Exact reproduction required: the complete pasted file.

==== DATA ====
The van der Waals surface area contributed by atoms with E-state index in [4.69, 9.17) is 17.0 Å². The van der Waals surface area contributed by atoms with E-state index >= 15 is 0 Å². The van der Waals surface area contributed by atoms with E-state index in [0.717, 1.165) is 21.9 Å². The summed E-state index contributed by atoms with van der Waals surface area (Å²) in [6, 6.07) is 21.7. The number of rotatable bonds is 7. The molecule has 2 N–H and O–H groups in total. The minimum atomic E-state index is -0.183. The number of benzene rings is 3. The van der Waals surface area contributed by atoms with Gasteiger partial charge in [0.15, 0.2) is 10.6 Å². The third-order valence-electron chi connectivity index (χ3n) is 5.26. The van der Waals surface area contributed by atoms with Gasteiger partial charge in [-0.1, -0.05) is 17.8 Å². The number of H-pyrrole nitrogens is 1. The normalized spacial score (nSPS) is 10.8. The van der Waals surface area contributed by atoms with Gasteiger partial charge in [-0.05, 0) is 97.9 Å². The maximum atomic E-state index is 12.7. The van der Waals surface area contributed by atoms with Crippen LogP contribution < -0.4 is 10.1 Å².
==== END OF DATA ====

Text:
The van der Waals surface area contributed by atoms with E-state index in [4.69, 9.17) is 17.0 Å². The van der Waals surface area contributed by atoms with E-state index >= 15 is 0 Å². The van der Waals surface area contributed by atoms with E-state index in [0.717, 1.165) is 21.9 Å². The summed E-state index contributed by atoms with van der Waals surface area (Å²) in [6, 6.07) is 21.7. The number of rotatable bonds is 7. The molecule has 2 N–H and O–H groups in total. The minimum atomic E-state index is -0.183. The number of benzene rings is 3. The van der Waals surface area contributed by atoms with Gasteiger partial charge in [0.15, 0.2) is 10.6 Å². The third-order valence-electron chi connectivity index (χ3n) is 5.26. The van der Waals surface area contributed by atoms with Gasteiger partial charge in [-0.1, -0.05) is 17.8 Å². The number of H-pyrrole nitrogens is 1. The normalized spacial score (nSPS) is 10.8. The van der Waals surface area contributed by atoms with Gasteiger partial charge in [-0.05, 0) is 97.9 Å². The maximum atomic E-state index is 12.7. The van der Waals surface area contributed by atoms with Crippen LogP contribution < -0.4 is 10.1 Å².